7. Department of Health & Human Servs., Generating Antibiotic Incentives Now, Required by Section 805 of the Food and Drug Administration Safety and Innovation Act, Public Law 112-144 (Feb. 2018), https://www.fda.gov/downloads/AboutFDA/CentersOffices/OfficeofMedicalProductsandTobacco/CDER/UCM595188.pdf.
  8. 21 U.S.C. § 360n-1.
  9. 21 U.S.C. § 360ff.
  10. FDA, Priority Review, www.fda.gov/ForPatients/Approvals/Fast/ucm405405.htm (last updated Jan. 4, 2018).
  11. 21 U.S.C. § 356.
  12. FDA, Fast Track, www.fda.gov/ForPatients/Approvals/Fast/ucm405399.htm (last updated Jan. 4, 2018).
  13. 21 U.S.C. § 355.
  14. 21 U.S.C. § 360cc.
  15. 21 U.S.C. § 355a.
  16. 35 U.S.C. § 271.
  17. FDA, Orange Book: Approved Drug Products with Therapeutic Equivalence Evaluations (February 2018), www.accessdata.fda.gov/scripts/cder/ob/index.cfm.

About the Authors

Glen Cheng, MD, Regulatory Counsel, Office of Regulatory Policy, Center for Drug Evaluation and Research, FDA.  This article was prepared while Dr. Cheng was employed at Finnegan, Henderson, Farabow, Garrett & Dunner, LLP.  The opinions expressed in this article are the author's own and do not reflect the view of FDA, the Department of Health and Human Services, or the United States government.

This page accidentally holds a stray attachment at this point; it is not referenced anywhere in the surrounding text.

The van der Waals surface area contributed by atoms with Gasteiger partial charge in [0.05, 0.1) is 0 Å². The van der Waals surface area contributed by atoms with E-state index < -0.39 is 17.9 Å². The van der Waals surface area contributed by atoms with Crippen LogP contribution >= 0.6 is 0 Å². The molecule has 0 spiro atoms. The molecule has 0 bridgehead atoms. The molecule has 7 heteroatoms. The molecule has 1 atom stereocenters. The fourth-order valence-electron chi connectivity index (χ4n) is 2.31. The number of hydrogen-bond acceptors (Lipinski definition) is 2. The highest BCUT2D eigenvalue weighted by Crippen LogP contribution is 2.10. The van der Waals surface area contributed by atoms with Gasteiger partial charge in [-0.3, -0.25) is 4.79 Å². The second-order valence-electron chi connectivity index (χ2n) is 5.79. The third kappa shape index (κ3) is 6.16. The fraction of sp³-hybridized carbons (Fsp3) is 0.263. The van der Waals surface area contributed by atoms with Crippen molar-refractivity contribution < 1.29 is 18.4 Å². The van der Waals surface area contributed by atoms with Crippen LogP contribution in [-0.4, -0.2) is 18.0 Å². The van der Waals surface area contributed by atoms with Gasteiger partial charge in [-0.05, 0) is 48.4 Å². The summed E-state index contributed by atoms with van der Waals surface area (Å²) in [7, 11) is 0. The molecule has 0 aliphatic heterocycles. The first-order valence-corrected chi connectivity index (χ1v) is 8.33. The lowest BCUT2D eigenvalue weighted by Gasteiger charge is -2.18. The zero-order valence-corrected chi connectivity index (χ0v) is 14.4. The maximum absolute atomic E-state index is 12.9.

Shana K. Cyr, PhD, Partner, Finnegan, Henderson, Farabow, Garrett & Dunner, LLP.  Dr. Cyr focuses on complex patent disputes related to pharmaceuticals, biologics, combination products, and diagnostics.  Her experience includes traditional patent litigation, Hatch-Waxman litigation related to abbreviated new drug applications and 505(b)(2) applications, proceedings before the International Trade Commission, inter partes reviews, inter partes reexaminations, interferences, and appeals to the U.S. Court of Appeals for the Federal Circuit.  Dr. Cyr also counsels clients on issues at the intersection of patent and FDA law.

Jennifer H. Roscetti, Partner, Finnegan, Henderson, Farabow, Garrett & Dunner, LLP.  Ms. Roscetti counsels clients in all aspects of intellectual property law with a focus in the pharmaceutical and chemical arts.  She has extensive litigation experience representing pharmaceutical patent holders in U.S. district court and appellate proceedings involving the Hatch-Waxman Act governing the approval of pharmaceutical products.  Ms. Roscetti also advises clients on the interplay of U.S. patent law and FDA approval for marketing pharmaceutical products.